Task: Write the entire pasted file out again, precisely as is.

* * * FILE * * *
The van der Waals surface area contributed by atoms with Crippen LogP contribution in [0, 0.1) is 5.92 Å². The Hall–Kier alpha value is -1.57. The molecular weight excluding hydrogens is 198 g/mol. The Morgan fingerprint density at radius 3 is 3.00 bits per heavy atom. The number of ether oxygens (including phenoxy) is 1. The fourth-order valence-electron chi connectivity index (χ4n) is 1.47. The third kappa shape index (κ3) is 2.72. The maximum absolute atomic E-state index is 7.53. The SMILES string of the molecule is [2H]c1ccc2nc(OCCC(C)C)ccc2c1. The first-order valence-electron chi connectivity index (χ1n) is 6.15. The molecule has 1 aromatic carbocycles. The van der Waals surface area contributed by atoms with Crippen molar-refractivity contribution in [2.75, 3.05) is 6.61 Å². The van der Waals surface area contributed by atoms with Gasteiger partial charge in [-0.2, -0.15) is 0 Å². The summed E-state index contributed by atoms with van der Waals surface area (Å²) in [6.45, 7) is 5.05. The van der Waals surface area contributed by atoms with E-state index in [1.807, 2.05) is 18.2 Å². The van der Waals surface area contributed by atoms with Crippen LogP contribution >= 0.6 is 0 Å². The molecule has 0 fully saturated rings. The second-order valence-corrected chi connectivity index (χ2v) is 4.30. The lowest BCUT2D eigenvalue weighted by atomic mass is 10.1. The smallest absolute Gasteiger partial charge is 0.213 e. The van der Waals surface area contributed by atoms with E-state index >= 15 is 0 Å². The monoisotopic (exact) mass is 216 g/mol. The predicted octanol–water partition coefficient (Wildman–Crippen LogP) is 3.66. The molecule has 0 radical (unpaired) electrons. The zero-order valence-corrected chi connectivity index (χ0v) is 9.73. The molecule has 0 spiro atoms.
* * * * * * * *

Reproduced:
The van der Waals surface area contributed by atoms with Crippen LogP contribution in [0, 0.1) is 5.92 Å². The Hall–Kier alpha value is -1.57. The molecular weight excluding hydrogens is 198 g/mol. The Morgan fingerprint density at radius 3 is 3.00 bits per heavy atom. The number of ether oxygens (including phenoxy) is 1. The fourth-order valence-electron chi connectivity index (χ4n) is 1.47. The third kappa shape index (κ3) is 2.72. The maximum absolute atomic E-state index is 7.53. The SMILES string of the molecule is [2H]c1ccc2nc(OCCC(C)C)ccc2c1. The first-order valence-electron chi connectivity index (χ1n) is 6.15. The molecule has 1 aromatic carbocycles. The van der Waals surface area contributed by atoms with Crippen molar-refractivity contribution in [2.75, 3.05) is 6.61 Å². The van der Waals surface area contributed by atoms with Gasteiger partial charge in [-0.2, -0.15) is 0 Å². The summed E-state index contributed by atoms with van der Waals surface area (Å²) in [6.45, 7) is 5.05. The van der Waals surface area contributed by atoms with E-state index in [1.807, 2.05) is 18.2 Å². The van der Waals surface area contributed by atoms with Crippen LogP contribution >= 0.6 is 0 Å². The molecule has 0 fully saturated rings. The second-order valence-corrected chi connectivity index (χ2v) is 4.30. The lowest BCUT2D eigenvalue weighted by atomic mass is 10.1. The smallest absolute Gasteiger partial charge is 0.213 e. The van der Waals surface area contributed by atoms with E-state index >= 15 is 0 Å². The monoisotopic (exact) mass is 216 g/mol. The predicted octanol–water partition coefficient (Wildman–Crippen LogP) is 3.66. The molecule has 0 radical (unpaired) electrons. The zero-order valence-corrected chi connectivity index (χ0v) is 9.73. The molecule has 0 spiro atoms.